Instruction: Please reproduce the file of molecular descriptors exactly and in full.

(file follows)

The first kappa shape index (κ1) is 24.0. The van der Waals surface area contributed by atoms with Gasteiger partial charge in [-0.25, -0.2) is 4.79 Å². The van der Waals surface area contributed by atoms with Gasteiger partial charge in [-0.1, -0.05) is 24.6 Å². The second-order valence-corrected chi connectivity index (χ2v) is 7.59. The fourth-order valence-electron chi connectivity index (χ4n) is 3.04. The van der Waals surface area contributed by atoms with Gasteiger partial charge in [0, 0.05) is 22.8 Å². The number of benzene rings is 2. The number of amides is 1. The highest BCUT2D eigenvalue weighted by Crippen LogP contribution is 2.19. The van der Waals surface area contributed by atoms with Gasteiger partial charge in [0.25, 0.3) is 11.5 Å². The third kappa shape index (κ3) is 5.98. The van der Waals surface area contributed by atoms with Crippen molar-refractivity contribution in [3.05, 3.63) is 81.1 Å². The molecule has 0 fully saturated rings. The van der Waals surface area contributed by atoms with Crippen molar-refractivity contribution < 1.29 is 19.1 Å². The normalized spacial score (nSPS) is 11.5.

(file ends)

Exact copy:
The first kappa shape index (κ1) is 24.0. The van der Waals surface area contributed by atoms with Gasteiger partial charge in [-0.25, -0.2) is 4.79 Å². The van der Waals surface area contributed by atoms with Gasteiger partial charge in [-0.1, -0.05) is 24.6 Å². The second-order valence-corrected chi connectivity index (χ2v) is 7.59. The fourth-order valence-electron chi connectivity index (χ4n) is 3.04. The van der Waals surface area contributed by atoms with Gasteiger partial charge in [0, 0.05) is 22.8 Å². The number of benzene rings is 2. The number of amides is 1. The highest BCUT2D eigenvalue weighted by Crippen LogP contribution is 2.19. The van der Waals surface area contributed by atoms with Gasteiger partial charge in [0.25, 0.3) is 11.5 Å². The third kappa shape index (κ3) is 5.98. The van der Waals surface area contributed by atoms with Crippen molar-refractivity contribution in [3.05, 3.63) is 81.1 Å². The molecule has 0 fully saturated rings. The van der Waals surface area contributed by atoms with Crippen molar-refractivity contribution < 1.29 is 19.1 Å². The normalized spacial score (nSPS) is 11.5.